In 1931 two socialite college girls, Lily Dane and Budgie Byrne, attend college football games to watch Budgie's boyfriend play. Lily meets Nicholsen Greenwald at a game, and the two are instantly struck by each other. Their courtship is marred by the fact that Nick is Jewish, and when Lily attempts to introduce him to her parents they are adamant that Lily end the relationship.

Things have always seemed a bit easier for Budgie whose boyfriend, Harrison, is eventually cast aside for a different boyfriend, a pattern that repeats itself often in Budgie's life.

Now 1938, Lily is summering at Seaview, the beach house her family has vacationed at for generations. Budgie will be arriving shortly at her family's beach house, and Lily is nervous for her arrival since the two haven't spoken in years. In addition, Budgie is now Budgie Greenwald, having married Nick, who had once been the love of Lily's life.

The chapters alternate setting between 1931 and 1938 and I raced through each chapter in order to discover what occurred between Lily and Nick that ended what appeared to be a perfect love affair. As I read secrets were revealed - enjoyable especially since I didn't foresee any of them in advance. I fell in love with Nick, a gentleman from the book's beginning and wanted both he and Lily to find happiness.

The cover of this book perfectly captures this time period, which in addition to the 1930s setting, also is marked by the Hurricane of 1938 that swept away entire beach communities like Seaview where Lily and Budgie had summer homes.

A Hundred Summers left me with a book hangover; every title I have picked up since hasn't held much appeal.
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34 of 37 people found the following review helpful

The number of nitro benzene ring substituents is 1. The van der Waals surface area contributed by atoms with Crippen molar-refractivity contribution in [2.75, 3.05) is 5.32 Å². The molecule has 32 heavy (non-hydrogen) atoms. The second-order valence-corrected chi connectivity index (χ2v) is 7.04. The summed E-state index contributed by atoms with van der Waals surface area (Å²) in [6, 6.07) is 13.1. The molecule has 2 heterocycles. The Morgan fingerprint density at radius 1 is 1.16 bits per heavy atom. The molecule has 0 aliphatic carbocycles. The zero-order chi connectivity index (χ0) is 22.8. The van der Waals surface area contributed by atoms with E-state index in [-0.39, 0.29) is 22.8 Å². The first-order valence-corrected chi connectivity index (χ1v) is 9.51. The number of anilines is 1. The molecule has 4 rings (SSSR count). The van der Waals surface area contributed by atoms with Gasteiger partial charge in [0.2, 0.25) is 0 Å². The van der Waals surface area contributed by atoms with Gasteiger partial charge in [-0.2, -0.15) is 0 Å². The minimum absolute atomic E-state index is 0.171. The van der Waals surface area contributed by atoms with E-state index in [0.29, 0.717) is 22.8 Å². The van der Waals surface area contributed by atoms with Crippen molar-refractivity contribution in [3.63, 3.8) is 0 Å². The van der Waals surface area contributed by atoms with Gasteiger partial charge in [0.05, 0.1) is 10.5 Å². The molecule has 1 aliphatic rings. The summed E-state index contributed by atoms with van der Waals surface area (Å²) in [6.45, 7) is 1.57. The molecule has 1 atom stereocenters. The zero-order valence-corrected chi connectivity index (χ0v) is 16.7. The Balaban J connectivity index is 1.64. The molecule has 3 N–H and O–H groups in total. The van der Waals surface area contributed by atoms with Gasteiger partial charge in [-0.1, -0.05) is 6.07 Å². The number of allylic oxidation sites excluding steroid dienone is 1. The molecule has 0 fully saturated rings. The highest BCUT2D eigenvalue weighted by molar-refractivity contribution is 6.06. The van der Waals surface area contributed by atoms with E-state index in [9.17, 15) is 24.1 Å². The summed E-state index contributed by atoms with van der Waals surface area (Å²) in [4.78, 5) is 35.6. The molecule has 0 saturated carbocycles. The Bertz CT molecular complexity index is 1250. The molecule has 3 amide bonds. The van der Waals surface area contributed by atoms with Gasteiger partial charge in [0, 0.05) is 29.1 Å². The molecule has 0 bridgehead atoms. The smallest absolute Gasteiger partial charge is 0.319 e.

4.0 out of 5 stars Beach Read with a Hurricane Warning April 15, 2013
Format:Hardcover|Vine Customer Review of Free Product (What's this?)
Ever since I heard about the New England hurricane of 1938 I have been fascinated by it -- those of us who live along the East Coast today are thankful that the National Weather Service, the Hurricane Center, and the Weather Channel can keep us updated almost to the minute as to when a hurricane will strike. In 1938, folks were not so lucky. And into the literal hurricane comes Hurricane Budgie back into the life of our heroine Lily Dane, bringing with her Lily's former love, Nick Greenwald, now Budgie's husband.

The book alternates between 1931/2, when Budgie and Lily are great college friends, and Lily is in love with Nick, and 1938, when the September hurricane resolves many issues. There are secrets to be solved, and one of the biggest is why Nick left Lily, and how he ended up married to Budgie years later. We also need to resolve the issue of who is the mother of Kiki, five years old in May of 1938 -- is she Lily's sister or her daughter? Kiki is actually one of the weakest parts of this novel, as proof that the author, Beatriz Williams, cannot write realistic dialog for children. If you were not told that Kiki is not quite six years old in 1938, you would probably think she was an older teenager. At one point, Kiki says, speaking of herself: "Let the child have her fun," which is rather improbable dialog for a child not even in 1st grade. And it only gets worse later in the same chapter, when Kiki sees a man who is a stranger to her: "Well, hello. I haven't seen you around before." Anyone who is a parent or grandparent can recognize that most five year old children do not talk this way. And there is not really much to my mind that is terribly remarkable about Kiki that would make her sound that mature.
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52 of 66 people found the following review helpful
1.0 out of 5 stars Jerry Springer For The Elite (Contains Spoilers) July 18, 2013
Format:Hardcover|Vine Customer Review of Free Product (What's this?)
Even if you add in "historic" events, a well-to-do family, racism, - this story, if told today, is nothing more than a Jerry Springer show.
Budgie is the well to do girl, who guys adore, who seems to have it all, including the man her best friend (Lily) loves. There is a switching of partners. And Budgie ends up with Lily's "one true love" and Lily becomes engaged to Budgie's old flame.